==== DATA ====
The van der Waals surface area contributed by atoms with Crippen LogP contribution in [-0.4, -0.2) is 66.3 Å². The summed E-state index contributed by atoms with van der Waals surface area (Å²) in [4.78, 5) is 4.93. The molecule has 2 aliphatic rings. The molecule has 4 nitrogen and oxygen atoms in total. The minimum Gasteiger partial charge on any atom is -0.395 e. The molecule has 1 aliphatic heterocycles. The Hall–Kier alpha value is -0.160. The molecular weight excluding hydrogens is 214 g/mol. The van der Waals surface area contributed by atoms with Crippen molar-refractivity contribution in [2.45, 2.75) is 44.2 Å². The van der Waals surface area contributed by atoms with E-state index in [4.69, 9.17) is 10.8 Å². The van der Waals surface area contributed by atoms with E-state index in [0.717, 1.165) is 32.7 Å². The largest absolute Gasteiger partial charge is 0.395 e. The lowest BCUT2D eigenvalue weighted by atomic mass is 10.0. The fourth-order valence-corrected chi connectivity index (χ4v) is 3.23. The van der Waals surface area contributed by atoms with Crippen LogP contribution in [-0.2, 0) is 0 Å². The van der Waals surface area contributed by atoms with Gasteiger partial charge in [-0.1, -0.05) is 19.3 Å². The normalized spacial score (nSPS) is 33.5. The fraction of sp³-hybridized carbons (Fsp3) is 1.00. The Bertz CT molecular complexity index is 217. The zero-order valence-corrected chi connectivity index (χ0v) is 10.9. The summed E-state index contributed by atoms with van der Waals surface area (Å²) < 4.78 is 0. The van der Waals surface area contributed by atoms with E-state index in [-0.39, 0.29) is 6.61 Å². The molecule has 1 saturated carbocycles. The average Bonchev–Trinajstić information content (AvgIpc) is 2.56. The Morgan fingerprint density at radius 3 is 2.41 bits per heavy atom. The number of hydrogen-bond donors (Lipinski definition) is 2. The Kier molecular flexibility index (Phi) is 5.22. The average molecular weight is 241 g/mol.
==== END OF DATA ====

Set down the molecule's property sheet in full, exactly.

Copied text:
The van der Waals surface area contributed by atoms with Crippen LogP contribution in [-0.4, -0.2) is 66.3 Å². The summed E-state index contributed by atoms with van der Waals surface area (Å²) in [4.78, 5) is 4.93. The molecule has 2 aliphatic rings. The molecule has 4 nitrogen and oxygen atoms in total. The minimum Gasteiger partial charge on any atom is -0.395 e. The molecule has 1 aliphatic heterocycles. The Hall–Kier alpha value is -0.160. The molecular weight excluding hydrogens is 214 g/mol. The van der Waals surface area contributed by atoms with Crippen molar-refractivity contribution in [2.45, 2.75) is 44.2 Å². The van der Waals surface area contributed by atoms with E-state index in [4.69, 9.17) is 10.8 Å². The van der Waals surface area contributed by atoms with E-state index in [0.717, 1.165) is 32.7 Å². The largest absolute Gasteiger partial charge is 0.395 e. The lowest BCUT2D eigenvalue weighted by atomic mass is 10.0. The fourth-order valence-corrected chi connectivity index (χ4v) is 3.23. The van der Waals surface area contributed by atoms with Crippen LogP contribution in [-0.2, 0) is 0 Å². The van der Waals surface area contributed by atoms with Gasteiger partial charge in [-0.1, -0.05) is 19.3 Å². The normalized spacial score (nSPS) is 33.5. The fraction of sp³-hybridized carbons (Fsp3) is 1.00. The Bertz CT molecular complexity index is 217. The zero-order valence-corrected chi connectivity index (χ0v) is 10.9. The summed E-state index contributed by atoms with van der Waals surface area (Å²) < 4.78 is 0. The van der Waals surface area contributed by atoms with E-state index in [-0.39, 0.29) is 6.61 Å². The molecule has 1 saturated carbocycles. The average Bonchev–Trinajstić information content (AvgIpc) is 2.56. The Morgan fingerprint density at radius 3 is 2.41 bits per heavy atom. The number of hydrogen-bond donors (Lipinski definition) is 2. The Kier molecular flexibility index (Phi) is 5.22. The average molecular weight is 241 g/mol.